The movement of water across cell membranes is limited by its low solubility in the lipid bilayer. Aquaporins are proteins which permit water to cross a membrane. Their regulation is likely to be important in regulating water potential.
Transpiration is the process by which water is drawn from the soil through the plant as a result of evaporation from the leaves. Surfaces exposed to the air are generally covered with a layer which resists water loss . Stomata in the leaf surface permit water loss by evaporation from the leaf . Most transpiration (90–95%) occurs through these pores. The rate of transpiration increases with temperature and with wind speed. Changing the stomatal aperture varies the rate of water loss in changing environmental conditions.
The water-conducting tissue of the plant is the xylem. It is made up of elongated cells with walls thickened and strengthened by secondary wall deposits. Its structure is given in detail in Topic C1. Three possible driving forces exist for water flow in the xylem:root pressure, capillary action and cohesion-tension (in which a column of water is drawn up from the soil by forces generated by evaporation at the leaf surface).
When the stem of a plant is cut, xylem fluid often exudes from the cut. This exudation is driven by root pressure. It occurs where accumulated solutes in the xylem cause the influx of water into the xylem by osmosis. The suberinized endodermal layer prevents back-flow of water and a hydrostatic pressure is generated, causing water movement. Root pressure is insufficient to explain water movement to the upper leaves of a tall tree and is not observed in all plants. It is therefore unlikely to be the major cause of xylem water flow.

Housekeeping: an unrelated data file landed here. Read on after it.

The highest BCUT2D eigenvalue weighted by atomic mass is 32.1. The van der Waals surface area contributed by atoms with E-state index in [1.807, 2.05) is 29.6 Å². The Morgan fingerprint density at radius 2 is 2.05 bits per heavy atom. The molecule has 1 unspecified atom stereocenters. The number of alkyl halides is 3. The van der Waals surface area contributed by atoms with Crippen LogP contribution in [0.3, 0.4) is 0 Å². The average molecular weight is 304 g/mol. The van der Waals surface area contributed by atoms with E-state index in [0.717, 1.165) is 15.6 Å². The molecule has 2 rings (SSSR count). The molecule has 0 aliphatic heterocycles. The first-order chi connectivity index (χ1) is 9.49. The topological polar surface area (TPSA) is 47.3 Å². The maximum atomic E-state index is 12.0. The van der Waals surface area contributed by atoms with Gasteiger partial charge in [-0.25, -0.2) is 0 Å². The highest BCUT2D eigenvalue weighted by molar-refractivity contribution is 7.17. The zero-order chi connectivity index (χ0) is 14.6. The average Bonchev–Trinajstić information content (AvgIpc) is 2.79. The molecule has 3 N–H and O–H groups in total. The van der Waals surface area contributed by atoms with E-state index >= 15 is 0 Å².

Capillary action is generated by the adhesive forces between the surface tension in the meniscus of water and the wall of a tube. While capillary effects occur, the total elevation of water achieved by capillaries of a diameter typical of xylem elements are less than a meter, insufficient to explain water transport to the top of a tall tree.
Cohesion-tension explains water flow through large plants. The driving force is provided at the leaf, where evaporation generatestension (negative pressure, or ‘suction’). This is particularly strong where the water surface bridges microscopic